Manrique, who was chef at San Francisco’s highly regarded Campton Place restaurant before taking over the kitchen at Aqua, said his wife woke up one morning in late July and was jolted when she stepped outside.

“She was holding our 2-year-old baby in her arms, went out to pick up the paper, and noticed that there was red paint everywhere on the house,” said Manrique, estimating the damage at more than $10,000. “They wrote things like ‘Go back to France’ on the walls and dumped acid on my car.”

Manrique said the vandals had left behind a videotape of his family inside the house that had been shot through a window.

“I came to America because it is the land of free speech,” he said. “But all of this, involving my family like this, is going way too far.”

Since then, he has installed a sophisticated security system in his home, Manrique said, on the advice of local law enforcement officials.

The chef said that, over the years, he has received several letters from animal rights advocates and that he is not “insensitive to some of the concerns they raise.” He said he stopped serving Chilean sea bass when he learned the species was endangered.

“But ducks are not an endangered species, and there is nothing that we do to them that is inhumane,” he said.

Not so, contends Cem Akin, a researcher with People for Ethical Treatment of Animals, who says foie gras production is inherently inhumane.

“As an organization, we are against the use of animals for food altogether, but foie gras is particularly egregious,” he said. “Someone grabs a duck, sticks a long metal tube down its throat, and forces food into its stomach three to four times a day just to make its liver 12 times its normal size. The poor animals are tortured to produce an unneeded delicacy.”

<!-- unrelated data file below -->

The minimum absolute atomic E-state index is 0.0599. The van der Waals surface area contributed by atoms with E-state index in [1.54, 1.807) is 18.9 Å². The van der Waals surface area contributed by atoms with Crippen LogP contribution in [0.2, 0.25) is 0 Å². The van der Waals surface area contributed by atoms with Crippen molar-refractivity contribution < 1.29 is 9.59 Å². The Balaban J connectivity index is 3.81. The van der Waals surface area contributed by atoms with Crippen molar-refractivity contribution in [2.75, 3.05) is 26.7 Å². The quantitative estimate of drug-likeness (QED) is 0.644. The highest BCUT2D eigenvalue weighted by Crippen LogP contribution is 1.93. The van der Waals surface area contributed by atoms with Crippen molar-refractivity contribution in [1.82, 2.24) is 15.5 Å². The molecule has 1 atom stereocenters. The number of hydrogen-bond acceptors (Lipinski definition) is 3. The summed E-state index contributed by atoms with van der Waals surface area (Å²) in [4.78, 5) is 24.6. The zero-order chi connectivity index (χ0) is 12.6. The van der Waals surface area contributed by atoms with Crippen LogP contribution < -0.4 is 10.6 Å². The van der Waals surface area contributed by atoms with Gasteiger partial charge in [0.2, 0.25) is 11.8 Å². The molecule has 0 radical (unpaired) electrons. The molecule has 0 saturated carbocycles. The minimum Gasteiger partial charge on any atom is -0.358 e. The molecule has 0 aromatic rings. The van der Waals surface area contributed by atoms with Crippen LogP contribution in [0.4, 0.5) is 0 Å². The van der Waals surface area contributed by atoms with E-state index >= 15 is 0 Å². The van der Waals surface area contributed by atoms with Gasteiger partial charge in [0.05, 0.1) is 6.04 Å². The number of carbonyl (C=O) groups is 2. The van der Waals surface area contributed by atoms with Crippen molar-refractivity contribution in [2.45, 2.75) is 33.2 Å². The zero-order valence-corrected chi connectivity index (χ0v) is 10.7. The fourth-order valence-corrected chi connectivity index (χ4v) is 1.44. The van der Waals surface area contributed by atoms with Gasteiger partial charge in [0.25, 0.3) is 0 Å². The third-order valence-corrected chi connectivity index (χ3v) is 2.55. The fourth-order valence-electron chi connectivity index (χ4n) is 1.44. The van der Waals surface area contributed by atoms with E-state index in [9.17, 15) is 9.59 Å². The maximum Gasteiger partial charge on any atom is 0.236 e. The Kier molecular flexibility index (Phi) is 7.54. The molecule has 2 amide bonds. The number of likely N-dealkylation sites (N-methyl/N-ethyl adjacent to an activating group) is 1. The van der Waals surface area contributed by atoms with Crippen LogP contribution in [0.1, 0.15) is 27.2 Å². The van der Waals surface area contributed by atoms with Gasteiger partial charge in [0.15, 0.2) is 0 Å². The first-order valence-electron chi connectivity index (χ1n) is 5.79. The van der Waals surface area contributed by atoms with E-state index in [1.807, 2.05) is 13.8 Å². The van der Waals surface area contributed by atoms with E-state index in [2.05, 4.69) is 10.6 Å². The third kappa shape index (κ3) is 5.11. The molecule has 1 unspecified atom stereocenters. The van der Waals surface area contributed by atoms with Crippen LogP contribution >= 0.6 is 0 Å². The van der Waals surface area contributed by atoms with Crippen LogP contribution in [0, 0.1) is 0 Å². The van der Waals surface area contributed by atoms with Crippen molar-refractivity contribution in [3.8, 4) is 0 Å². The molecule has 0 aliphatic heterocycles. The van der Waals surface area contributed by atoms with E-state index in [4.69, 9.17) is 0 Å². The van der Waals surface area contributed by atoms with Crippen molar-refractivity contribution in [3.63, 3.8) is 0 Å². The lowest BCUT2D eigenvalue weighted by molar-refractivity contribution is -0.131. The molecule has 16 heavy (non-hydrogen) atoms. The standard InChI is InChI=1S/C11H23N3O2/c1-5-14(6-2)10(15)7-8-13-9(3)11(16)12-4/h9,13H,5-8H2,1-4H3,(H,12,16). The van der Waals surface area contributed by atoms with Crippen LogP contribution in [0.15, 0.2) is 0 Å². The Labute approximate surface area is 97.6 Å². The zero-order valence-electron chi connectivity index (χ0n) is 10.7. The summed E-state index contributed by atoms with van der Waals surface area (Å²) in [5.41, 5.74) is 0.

Akin said that enlarging a fowl’s liver is like introducing an illness. “Foie gras is no delicacy; it’s a disease,” he said. But he said that his organization had nothing to do with the attacks against the Sonoma Saveurs partners.

Gonzalez, 51, whose Sonoma Foie Gras is one of only three producers of the delicacy in the country and the only one outside New York state, said the animal rights groups don’t understand the industry, which he says “is not only humane, it’s entirely natural.”

He said he had become interested in producing foie gras when he read about ancient Egyptian culture as a young man in El Salvador.

The Egyptians, he said, discovered 5,000 years ago that migratory birds, such as ducks and geese, have the ability to store excess food as fat in their livers to be used as fuel for their extended travels.

“Domesticated ducks don’t migrate, so they don’t store that extra fuel in their livers without assistance, but they have the built-in capacity to do so,” he said. “We feed them whole corn kernels through a tube twice a day, but only during the last two weeks of their lives.”

The ducks, Gonzalez said, are slaughtered when they are about 16 weeks old.

The liver is sold as foie gras and the breast as magret de canard, which has a look and a consistency similar to those of beef.

Gonzalez said he sold about 60,000 pounds of foie gras to restaurants last year at $28 to $36 a pound. A typical restaurant portion is about 3 ounces, and is priced anywhere from $14 to $25.

His company produces only duck foie gras, he said, because it is “more flavorful” than the goose variety.

His ducks, he said, “live in a free-range setting and with plenty of water.” He points to results of an experiment published in England -- one of a handful of European countries that have banned foie gras production -- that concluded that forced feeding does not cause noticeable health effects or increased stress among the animals.

“Yes, we do insert a tube into the duck’s esophagus,” Gonzalez said. “It takes less than five seconds, and there is no suffering either during or after.”

Gonzalez fears that it will be difficult to win widespread acceptance of foie gras in the U.S.

“When some people think of duck, they think of Donald,” he said.